This is my bestest dog pal, Emmett.  He's a Havanese who belongs to one of our students, who will occasionally bring him into our office for a visit.  Emmett loves these visits because he is showered with affection, especially from me.  I have no pets and am allergic to most dog breeds, but not him, so I take advantage of the opportunity to get my fill of puppy love!

 That is one spoiled and happy pup!

Monday, November 12, 2012

Grab Your Coat and Get Your Hat....

It's easier to leave your worries on the doorstep if you're wearing a pretty vintage coat and hat.   The coat was a gift from a friend who thought I was one of the few people he knew who would appreciate it.  The hat was purchased from the David Owens booth at the Manhattan Vintage Show

The hat is from the "DEBS" collection by Lilly Dache, a french-born American milliner who was one of the most famous hat designers in her time.   I had tried on a number of hats in bolder colours and styles, and this one seemed rather drab by comparison, but when I tried it on, I knew it was a hat that I would wear frequently because of its classic and flattering shape.

The shape and details of the coat are more overtly feminine than what I'm used to wearing, and it makes me feel rather "lady-like", at least on the outside....

The label inside the coat reads "Designed by Louis Manley Toronto" (made in Canada, Yay!!)  The lining is in perfect condition, and the fur trim on the collar and cuffs is still soft and luxurious so it was obviously well-cared for.   The buttons that were used on good quality coats of past decades were often works of art in themselves, and these ones are no exception, with a circle of black sparkly stones in the centre of each button.

A number of my fellow bloggers have been posting about wearing hats lately, including Amber, of the blog Butane Anvil and Judith over at Style Crone.  Jean and Valerie, otherwise known as The Idiosyncratic Fashionistas, have been instrumental in nurturing my affection for hats and I was fortunate enough to be able to participate in their "rotating hats" project when I was in New York.  Check out this post on their blog to see four talking heads (one of them mine) in eight different hats.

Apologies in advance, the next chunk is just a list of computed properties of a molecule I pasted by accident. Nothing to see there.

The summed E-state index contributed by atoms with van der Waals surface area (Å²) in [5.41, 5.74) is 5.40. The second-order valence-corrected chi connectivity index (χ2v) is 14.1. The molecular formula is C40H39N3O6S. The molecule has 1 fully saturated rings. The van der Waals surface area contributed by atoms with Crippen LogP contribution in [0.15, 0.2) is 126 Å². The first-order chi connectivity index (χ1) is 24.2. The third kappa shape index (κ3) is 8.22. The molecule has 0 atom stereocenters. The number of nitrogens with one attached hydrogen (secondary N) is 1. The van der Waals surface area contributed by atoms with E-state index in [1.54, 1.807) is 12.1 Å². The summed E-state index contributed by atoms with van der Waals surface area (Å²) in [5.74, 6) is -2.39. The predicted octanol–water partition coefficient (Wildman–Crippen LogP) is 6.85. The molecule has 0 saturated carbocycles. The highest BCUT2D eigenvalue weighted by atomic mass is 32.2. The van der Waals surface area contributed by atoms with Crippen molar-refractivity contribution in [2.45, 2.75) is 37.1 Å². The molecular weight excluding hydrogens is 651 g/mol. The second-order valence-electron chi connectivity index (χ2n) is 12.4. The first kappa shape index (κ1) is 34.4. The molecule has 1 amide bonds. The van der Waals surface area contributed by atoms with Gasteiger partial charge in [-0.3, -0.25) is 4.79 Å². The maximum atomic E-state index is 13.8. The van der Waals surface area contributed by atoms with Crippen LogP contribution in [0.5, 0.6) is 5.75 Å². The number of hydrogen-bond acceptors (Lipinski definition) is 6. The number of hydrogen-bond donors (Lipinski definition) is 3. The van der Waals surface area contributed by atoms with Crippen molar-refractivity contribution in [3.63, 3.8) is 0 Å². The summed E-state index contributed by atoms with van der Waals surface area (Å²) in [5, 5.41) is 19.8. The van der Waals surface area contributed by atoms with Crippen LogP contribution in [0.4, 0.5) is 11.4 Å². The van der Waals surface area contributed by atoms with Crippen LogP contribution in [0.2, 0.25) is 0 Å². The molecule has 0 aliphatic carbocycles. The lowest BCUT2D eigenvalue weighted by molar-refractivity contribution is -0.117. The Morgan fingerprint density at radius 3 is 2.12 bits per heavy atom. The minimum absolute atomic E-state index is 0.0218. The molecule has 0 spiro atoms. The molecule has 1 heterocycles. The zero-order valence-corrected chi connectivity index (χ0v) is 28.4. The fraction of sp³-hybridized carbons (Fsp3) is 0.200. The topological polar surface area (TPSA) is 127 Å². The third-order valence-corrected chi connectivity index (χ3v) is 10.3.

Saturday, November 10, 2012

You've Got Mail!

A couple of weeks ago, I received a package in the mail from the ever-fabulous Vix, containing a book and a cool postcard.  It was very exciting as it was my first piece of mail from another blogger.  The book, titled "A Guide to Buying and Collecting Affordable Couture" was sent by the publisher in the UK to Vix, and after posting her review, she decided to pass it on in a giveaway through her blog.  As I had just been to the Manhattan Vintage Show, it seemed rather serendipitous that my name was the one that came out of the hat!

The aforementioned book, and a cool postcard that was also tucked inside the package

The book, authored by Jemi Armstrong, a well-known fashion illustrator, and Linda Arroz, a lifestyle writer, speaker and consultant, should appeal to anyone who has an interest in collecting and wearing vintage fashion.  The word "Couture" in the title made me think that it was going to only focus on high end designer wear, but the information in the book can also be applied to purchasing less valuable vintage. 

Practical advice on how to identify whether a piece is truly quality vintage, how to care for the treasures you find, and how to find the style and size that will fit you, is presented in a clear, no-frills writing style that makes it quick and easy to read. 

The inclusion of Jemi Armstrong's stylish and sassy illustrations, in addition to the photos of couture design pieces, are welcome eye candy to accompany the text.

My favourite part of the book was the chapter that featured interviews with a number of collectors of Couture vintage.   It's fun to read about the fabulous finds of other vintage devotees, and how they incorporate their high end designer purchases with the basic pieces in their wardrobe.  The book concludes with a guide to the best places to shop for quality vintage clothing in LA, New York, Paris, Berlin, Milan, London and Tokyo.  It also acknowledges that you don't have to travel to these major cities to find some squee-worthy scores.  One of the collectors tells about finding an Hermes scarf priced at $1 in a charity shop near Austin, TX, and another found a Schiaparelli hat for $3 at a garage sale.

A Guide to Buying and Collecting Affordable Couture, by Jemi Armstrong and Linda Arroz, 208 pages, is published by Vivays Publishing, 2012 and is available at Amazon

Thursday, November 8, 2012

Graphic Underground: London Ontario's Punk Rock History in Posters